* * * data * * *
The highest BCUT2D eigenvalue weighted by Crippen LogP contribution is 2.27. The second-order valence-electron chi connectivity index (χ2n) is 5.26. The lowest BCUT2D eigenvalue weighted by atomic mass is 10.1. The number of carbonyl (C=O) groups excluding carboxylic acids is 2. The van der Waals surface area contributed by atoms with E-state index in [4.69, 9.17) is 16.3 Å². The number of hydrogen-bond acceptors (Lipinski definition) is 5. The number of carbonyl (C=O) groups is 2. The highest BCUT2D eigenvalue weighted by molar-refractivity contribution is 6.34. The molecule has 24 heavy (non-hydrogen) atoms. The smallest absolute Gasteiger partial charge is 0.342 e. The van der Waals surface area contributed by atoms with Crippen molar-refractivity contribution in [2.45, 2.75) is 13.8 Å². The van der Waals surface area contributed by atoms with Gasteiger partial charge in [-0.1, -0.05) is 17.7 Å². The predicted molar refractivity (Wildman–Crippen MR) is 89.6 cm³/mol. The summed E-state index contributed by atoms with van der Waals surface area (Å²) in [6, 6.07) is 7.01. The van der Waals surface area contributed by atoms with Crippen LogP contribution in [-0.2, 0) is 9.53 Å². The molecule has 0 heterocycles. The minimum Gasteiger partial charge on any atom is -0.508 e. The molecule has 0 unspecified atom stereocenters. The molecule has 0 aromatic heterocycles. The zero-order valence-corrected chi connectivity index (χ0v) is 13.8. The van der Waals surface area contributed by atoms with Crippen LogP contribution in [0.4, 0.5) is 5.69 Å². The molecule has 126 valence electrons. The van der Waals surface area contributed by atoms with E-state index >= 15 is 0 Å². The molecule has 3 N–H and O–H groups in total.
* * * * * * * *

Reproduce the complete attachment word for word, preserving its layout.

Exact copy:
The highest BCUT2D eigenvalue weighted by Crippen LogP contribution is 2.27. The second-order valence-electron chi connectivity index (χ2n) is 5.26. The lowest BCUT2D eigenvalue weighted by atomic mass is 10.1. The number of carbonyl (C=O) groups excluding carboxylic acids is 2. The van der Waals surface area contributed by atoms with E-state index in [4.69, 9.17) is 16.3 Å². The number of hydrogen-bond acceptors (Lipinski definition) is 5. The number of carbonyl (C=O) groups is 2. The highest BCUT2D eigenvalue weighted by molar-refractivity contribution is 6.34. The molecule has 24 heavy (non-hydrogen) atoms. The smallest absolute Gasteiger partial charge is 0.342 e. The van der Waals surface area contributed by atoms with Crippen molar-refractivity contribution in [2.45, 2.75) is 13.8 Å². The van der Waals surface area contributed by atoms with Gasteiger partial charge in [-0.1, -0.05) is 17.7 Å². The predicted molar refractivity (Wildman–Crippen MR) is 89.6 cm³/mol. The summed E-state index contributed by atoms with van der Waals surface area (Å²) in [6, 6.07) is 7.01. The van der Waals surface area contributed by atoms with Crippen LogP contribution in [-0.2, 0) is 9.53 Å². The molecule has 0 heterocycles. The minimum Gasteiger partial charge on any atom is -0.508 e. The molecule has 0 unspecified atom stereocenters. The molecule has 0 aromatic heterocycles. The zero-order valence-corrected chi connectivity index (χ0v) is 13.8. The van der Waals surface area contributed by atoms with Crippen LogP contribution in [0.4, 0.5) is 5.69 Å². The molecule has 126 valence electrons. The van der Waals surface area contributed by atoms with E-state index >= 15 is 0 Å². The molecule has 3 N–H and O–H groups in total.